Building for Cyber Resilience in the Manufacturing Industry

Noor Boulos

For the third year in a row, manufacturing was the most attacked industry according to IBM X-Force incident response data. Phishing was the top initial infection vector, used in 39% of incidents, and malware was deployed in 45% of attacks. In 2023 alone, manufacturing organizations in the semiconductor, building, automotive, industrial controls systems, boating and consumer packaged goods industries suffered significant attacks.

The Manufacturing ISAC (MFG-ISAC) takes a proactive role in supporting manufacturing companies as they strive to strengthen cyber defenses. Most recently, the organization contributed to the World Economic Forum Cybersecurity Playbook that focuses on three guiding principles to build cyber resilience: making cyber resilience a business imperative, driving cyber resilience by design and engaging and managing the ecosystem. 

MFG-ISAC CEO Mark Orsi explained that the organization’s participation, “underscores our commitment to safeguarding operations and ensuring the long-term security of the manufacturing sector globally. Embedding these principles deeply within the organizational culture and throughout the supply chain is essential for maintaining a safe and resilient operational environment.”

Considered part of critical infrastructure, the manufacturing sector encompasses diverse industries and contributes significantly to global economic growth, so building resilience to cyberattacks is of vital importance. But manufacturing processes are comprised of various components including raw materials, skilled labor, machinery, technology and supply chain partners, which makes risk mitigation a complex challenge with unique considerations that need to be addressed strategically.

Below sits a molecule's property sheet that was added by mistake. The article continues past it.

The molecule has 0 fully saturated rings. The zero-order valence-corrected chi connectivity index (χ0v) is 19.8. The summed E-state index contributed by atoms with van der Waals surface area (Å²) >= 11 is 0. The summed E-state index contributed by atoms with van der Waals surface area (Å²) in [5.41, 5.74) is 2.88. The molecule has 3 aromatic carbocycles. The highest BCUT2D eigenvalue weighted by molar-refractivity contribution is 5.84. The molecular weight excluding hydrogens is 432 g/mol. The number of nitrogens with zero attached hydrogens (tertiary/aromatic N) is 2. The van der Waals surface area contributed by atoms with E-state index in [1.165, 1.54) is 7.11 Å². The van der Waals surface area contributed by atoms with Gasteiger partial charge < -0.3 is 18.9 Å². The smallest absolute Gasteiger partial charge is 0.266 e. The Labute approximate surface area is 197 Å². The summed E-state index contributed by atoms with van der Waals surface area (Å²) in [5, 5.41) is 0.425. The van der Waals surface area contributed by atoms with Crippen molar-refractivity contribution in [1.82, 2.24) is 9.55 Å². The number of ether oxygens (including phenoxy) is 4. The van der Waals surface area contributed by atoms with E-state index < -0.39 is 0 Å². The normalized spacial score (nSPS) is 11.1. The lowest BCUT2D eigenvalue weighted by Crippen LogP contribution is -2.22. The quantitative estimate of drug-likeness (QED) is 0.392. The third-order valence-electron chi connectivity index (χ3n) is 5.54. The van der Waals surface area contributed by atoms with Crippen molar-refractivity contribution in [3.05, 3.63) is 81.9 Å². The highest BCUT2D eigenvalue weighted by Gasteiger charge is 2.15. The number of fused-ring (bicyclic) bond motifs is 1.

Key Challenges:

  • Supply chain disruptions can impact the timely delivery of raw materials, components and finished products. Malware can be inserted at any point in the manufacturing process or the supply chain to interrupt or sabotage operations that can lead to damaging consequences. 
  • It isn’t unusual for manufacturing facilities to use systems that are at least a decade old. Legacy technology was never designed with security in mind and is frequently no longer supported. In the absence of security patches and updates, threat actors have ample opportunity to discover new ways to infiltrate systems and access data. 
  • Connectivity between operational technology (OT), IT systems and out to the Internet enables threat actors to use tried-and-true phishing methods to infiltrate organizations. Once inside the manufacturing environment, where operators have little visibility into what is happening on their systems, cybercriminals can move freely with few blockers and go unnoticed until damage is done.

Following Best Practices:

Implementing robust risk management, investing in technology and innovation and fostering a skilled and adaptable workforce are key components to staying competitive in the manufacturing sector. Creating a data-driven security operation is essential to protecting these components from advancing threats. 

Capabilities like consolidating threat intelligence and vulnerability data from a variety of sources and eliminating the noise allow you to focus on what matters to keep your systems running. You can proactively strengthen defenses, address vulnerabilities with compensating controls, hunt for threats and investigate and respond to incidents comprehensively. 

ThreatQuotient combines the strength of its data-driven ThreatQ Platform, customer success team, training and learning solutions and community of users to share insights into emerging threats and lessons learned to mitigate risk quickly and effectively. 

Download the new Industry Brief – HERE. To see the power of the ThreatQ Platform and new integrations for generative AI and natural language processing (NLP), request a live demo at


Blog Archive

About ThreatQuotient™

ThreatQuotient™ understands that the foundation of intelligence-driven security is people. The company’s open and extensible threat intelligence platform, ThreatQ™, empowers security teams with the context, customization and prioritization needed to make better decisions, accelerate detection and response and advance team collaboration.
Share This